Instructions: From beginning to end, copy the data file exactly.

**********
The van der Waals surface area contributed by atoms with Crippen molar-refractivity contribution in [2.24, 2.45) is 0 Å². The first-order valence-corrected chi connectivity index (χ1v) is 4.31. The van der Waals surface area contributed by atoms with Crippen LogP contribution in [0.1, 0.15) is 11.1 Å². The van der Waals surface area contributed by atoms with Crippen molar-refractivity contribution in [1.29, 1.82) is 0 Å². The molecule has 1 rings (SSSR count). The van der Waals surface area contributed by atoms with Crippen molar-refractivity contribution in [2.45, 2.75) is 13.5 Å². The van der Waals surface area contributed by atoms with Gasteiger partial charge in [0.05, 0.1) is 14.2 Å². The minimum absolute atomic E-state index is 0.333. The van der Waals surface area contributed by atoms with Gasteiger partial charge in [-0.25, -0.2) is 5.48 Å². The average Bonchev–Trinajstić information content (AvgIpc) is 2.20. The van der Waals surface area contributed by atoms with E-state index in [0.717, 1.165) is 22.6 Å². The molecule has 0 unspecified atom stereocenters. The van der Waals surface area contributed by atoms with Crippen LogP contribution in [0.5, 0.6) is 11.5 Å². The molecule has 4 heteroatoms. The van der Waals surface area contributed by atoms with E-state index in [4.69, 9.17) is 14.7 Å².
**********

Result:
The van der Waals surface area contributed by atoms with Crippen molar-refractivity contribution in [2.24, 2.45) is 0 Å². The first-order valence-corrected chi connectivity index (χ1v) is 4.31. The van der Waals surface area contributed by atoms with Crippen LogP contribution in [0.1, 0.15) is 11.1 Å². The van der Waals surface area contributed by atoms with Crippen molar-refractivity contribution in [1.29, 1.82) is 0 Å². The molecule has 1 rings (SSSR count). The van der Waals surface area contributed by atoms with Crippen molar-refractivity contribution in [2.45, 2.75) is 13.5 Å². The van der Waals surface area contributed by atoms with Gasteiger partial charge in [0.05, 0.1) is 14.2 Å². The minimum absolute atomic E-state index is 0.333. The van der Waals surface area contributed by atoms with Gasteiger partial charge in [-0.25, -0.2) is 5.48 Å². The average Bonchev–Trinajstić information content (AvgIpc) is 2.20. The van der Waals surface area contributed by atoms with E-state index in [0.717, 1.165) is 22.6 Å². The molecule has 0 unspecified atom stereocenters. The van der Waals surface area contributed by atoms with Crippen LogP contribution in [0.5, 0.6) is 11.5 Å². The molecule has 4 heteroatoms. The van der Waals surface area contributed by atoms with E-state index in [4.69, 9.17) is 14.7 Å².